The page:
What are Baby Boomer Farmers?
There are two interesting things currently happening in farming. First, there are reports that baby boomer farmers will retire and leave us with an agricultural gap. Since the Department of Agriculture shows a large percentage of the major farmers are over 75 years of age, the average age of the farmer is now well over 50 and the largest growing group of farmers is 65 or older that concern may be warranted. While there are organizations offering incentives to today’s youth many are questioning whether large scale farming is worth it.
At the same time, while the Department of Agriculture can’t quote figures, there are a growing number of baby boomers who are leaving their current positions and taking up organic farming on a smaller scale in order to add to their retirement funds. Reporter for the Daily Yonder, Laura Tillman, says that these new baby boomer farmers “can make some money.”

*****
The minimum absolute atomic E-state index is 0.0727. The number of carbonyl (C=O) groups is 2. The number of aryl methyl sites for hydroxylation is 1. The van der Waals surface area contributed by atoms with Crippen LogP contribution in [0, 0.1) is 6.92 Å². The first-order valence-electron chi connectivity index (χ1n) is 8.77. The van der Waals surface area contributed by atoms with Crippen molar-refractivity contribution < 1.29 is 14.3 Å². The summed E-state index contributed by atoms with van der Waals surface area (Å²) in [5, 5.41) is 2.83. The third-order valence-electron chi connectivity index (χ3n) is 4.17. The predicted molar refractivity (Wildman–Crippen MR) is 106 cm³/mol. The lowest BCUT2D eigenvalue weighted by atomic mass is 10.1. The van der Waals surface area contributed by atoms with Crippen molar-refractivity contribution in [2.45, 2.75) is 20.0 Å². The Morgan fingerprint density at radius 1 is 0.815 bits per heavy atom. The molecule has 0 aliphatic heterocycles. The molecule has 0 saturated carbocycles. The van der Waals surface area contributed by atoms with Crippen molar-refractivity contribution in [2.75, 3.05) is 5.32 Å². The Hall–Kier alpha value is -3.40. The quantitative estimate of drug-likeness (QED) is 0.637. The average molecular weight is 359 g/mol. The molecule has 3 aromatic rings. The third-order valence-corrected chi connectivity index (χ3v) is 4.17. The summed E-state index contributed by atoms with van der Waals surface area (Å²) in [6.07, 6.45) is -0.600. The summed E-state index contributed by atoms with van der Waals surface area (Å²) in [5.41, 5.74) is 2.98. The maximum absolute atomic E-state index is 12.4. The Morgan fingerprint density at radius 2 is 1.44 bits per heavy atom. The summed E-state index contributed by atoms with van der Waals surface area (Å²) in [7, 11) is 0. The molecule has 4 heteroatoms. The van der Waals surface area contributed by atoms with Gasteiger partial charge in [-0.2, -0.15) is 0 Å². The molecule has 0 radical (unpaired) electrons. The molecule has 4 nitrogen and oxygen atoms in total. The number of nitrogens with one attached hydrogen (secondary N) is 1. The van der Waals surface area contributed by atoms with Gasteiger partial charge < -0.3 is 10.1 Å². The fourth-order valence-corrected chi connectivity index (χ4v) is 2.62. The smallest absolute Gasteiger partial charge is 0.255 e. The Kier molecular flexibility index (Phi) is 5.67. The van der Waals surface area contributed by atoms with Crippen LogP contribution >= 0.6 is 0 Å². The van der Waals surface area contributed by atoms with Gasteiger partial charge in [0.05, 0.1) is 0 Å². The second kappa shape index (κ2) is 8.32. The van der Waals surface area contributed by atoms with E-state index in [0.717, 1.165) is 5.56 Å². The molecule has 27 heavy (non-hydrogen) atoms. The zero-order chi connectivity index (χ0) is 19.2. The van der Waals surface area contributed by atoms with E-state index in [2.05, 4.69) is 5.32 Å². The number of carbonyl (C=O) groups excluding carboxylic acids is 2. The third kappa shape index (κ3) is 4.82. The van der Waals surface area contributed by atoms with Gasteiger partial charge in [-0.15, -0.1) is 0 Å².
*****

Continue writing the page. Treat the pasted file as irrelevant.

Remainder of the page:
A number of baby boomers have taken early retirement or left their jobs to become organic farmers. These people are sending a message to the farming industry. Tillman believes that they are proving the idea of “bigger is better” may be outdated.
This new breed of baby boomer farmer might just prove that smaller is better and that current farming conglomerates are too big to be worth sustaining to the new generation. Unfortunately, the USDA admits that they have no statistics on how many baby boomers are presently supplementing their retirement funds with this small scale, organic farming because many of these new farmers are not “officially certified as organic operations”. Will the future of farming belong to larger scale operations manned by the next generation or will it be in more scaled down operations run by new baby boomer farmers? Only time will tell.
(Images courtesy of Lavidalocavore.org and Tws3d.com )